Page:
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Martial Law vs. Market Law: Reflections on Boston

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05/22/2013David Greenwald

There are two kinds of people in the world: those who respect coercive authority and consider it legitimate, and those who do not. The former group is likewise split into two factions: a relatively small group that, for whatever reason, essentially worships power, and a much larger one whose members merely tolerate authoritarianism, either as a matter of expedience or habit. In the wake of the recent bombing at the Boston Marathon and subsequent military-style manhunt, it seems clear that the great majority of Americans may be categorized as either power-worshiping or power-tolerant.

To be sure, the police came in for a fair share of vehement criticism from a number of established commentators. Ron Paul, for example, stated flatly that the people of Boston had been given “a taste of martial law” and likened the situation to “a military coup in a far off banana republic,” while at the other end of the spectrum, the World Socialist Website denounced the tactics of the police as having “no precedent in American history,” compared Boston to “a city under occupation or in civil war,” and claimed that the news media had “fomented fear and hysteria, spread ungrounded rumors and justified the police state measures of the Obama administration.”1

Yet to the great majority of Americans, as well as to most Bostonians, the authoritarianism of the police was fully justified by the extraordinary circumstances. The aim of the “lockdown”2 was to protect the public from a fugitive and presumably armed terrorist. Any means to achieve this goal were therefore a priori acceptable, the fact that US citizens are about eight times more likely to be killed by a police officer than by a terrorist notwithstanding.

Can the two parties of this debate both be satisfied? Can the Ron Pauls of the world be free of tyranny and the “Boston Proud” set feel safe at the same time? Yes, but not so long as the provision of security services remains monopolized.

Market Law vs. Martial Law

In law enforcement as in any other hampered or fully centralized market sector, the real problem is never the visible, concrete symptom, but rather the underlying condition that has brought it about. Whatever the particular type of problem may be in any given case, the catalyzing condition, almost invariably, is monopoly.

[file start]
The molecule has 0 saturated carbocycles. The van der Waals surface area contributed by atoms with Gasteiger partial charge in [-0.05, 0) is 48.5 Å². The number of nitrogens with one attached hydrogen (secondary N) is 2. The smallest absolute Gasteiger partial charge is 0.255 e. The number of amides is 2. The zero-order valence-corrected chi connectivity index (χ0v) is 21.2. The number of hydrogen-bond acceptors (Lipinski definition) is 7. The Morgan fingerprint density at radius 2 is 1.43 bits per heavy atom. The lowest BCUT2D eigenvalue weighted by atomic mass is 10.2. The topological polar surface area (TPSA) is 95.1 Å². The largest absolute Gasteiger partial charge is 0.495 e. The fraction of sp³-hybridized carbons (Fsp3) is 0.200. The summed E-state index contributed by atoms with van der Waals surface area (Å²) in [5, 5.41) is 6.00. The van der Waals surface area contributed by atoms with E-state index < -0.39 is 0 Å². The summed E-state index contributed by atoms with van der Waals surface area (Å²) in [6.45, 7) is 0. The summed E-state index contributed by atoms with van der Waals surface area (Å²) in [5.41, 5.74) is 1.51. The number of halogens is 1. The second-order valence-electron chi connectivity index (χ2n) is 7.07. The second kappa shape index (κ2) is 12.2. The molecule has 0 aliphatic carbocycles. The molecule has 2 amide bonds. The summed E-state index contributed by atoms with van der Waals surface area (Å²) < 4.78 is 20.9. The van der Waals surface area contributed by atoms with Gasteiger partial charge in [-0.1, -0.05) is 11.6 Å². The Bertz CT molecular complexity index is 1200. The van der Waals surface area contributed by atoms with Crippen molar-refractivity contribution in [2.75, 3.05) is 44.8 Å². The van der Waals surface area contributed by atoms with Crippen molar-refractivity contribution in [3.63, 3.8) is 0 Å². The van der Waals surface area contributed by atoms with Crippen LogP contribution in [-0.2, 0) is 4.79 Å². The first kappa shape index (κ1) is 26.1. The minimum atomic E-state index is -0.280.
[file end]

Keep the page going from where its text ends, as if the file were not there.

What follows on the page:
Being the sole legal provider of any service allows for greater flexibility in customer relations (to put it politely) than would otherwise be practicable, and when the service involves sending men with guns to people’s homes, this is not a trivial consideration. Over time, monopoly policing will tend to become increasingly autocratic, even in circumstances far less extreme than a full-scale manhunt.

We need look no further for evidence of this than Boston, which in a very real sense was already under quasi-lockdown even before the marathon began. In this video released by the Massachusetts Bay Transportation Authority Police a few days before the event, the Authority made clear the types of conduct by citizens that it would tolerate. Residents were lectured on the need to be “respectful to one another,” warned that any public drinking or “rowdy behavior” would be met with “zero tolerance,” and were even expressly prohibited from gathering on their own rooftops and porches.

Yet all this, it seems, raised nary a Bostonian eyebrow. Is it any wonder they acquiesced so readily in the manhunt as well?

We may protest the unconstitutional invasiveness of these things all we like, but they are merely effects that, without some form of monopoly protection, could never arise. Under free competition, any private security firm that resorted to draconian tactics would be swiftly abandoned by its subscribers in favor of its less intrusive competitors, thus marginalizing or driving it out of business altogether.

This is another way of saying that in the market law society it is the citizens who would tell the police which types of conduct would be tolerated, and the latter could not place the former under anything resembling “lockdown.” Nor would this situation be in any way analogous to a political system of direct democracy in which the majority could use the police as a tool for imposing its own arbitrary behavioral standards on the minority. For a private firm with multiple competitors, the alienation of any segment of its customer base, however minute relative to the whole, could easily mean bankruptcy. A private police company in a free security market could no more subjugate its own customers than a restaurant can force-feed its patrons. And tyrannizing non-subscribers would bring it into violent conflict3 with its competitors and society as a whole — something no private business could afford.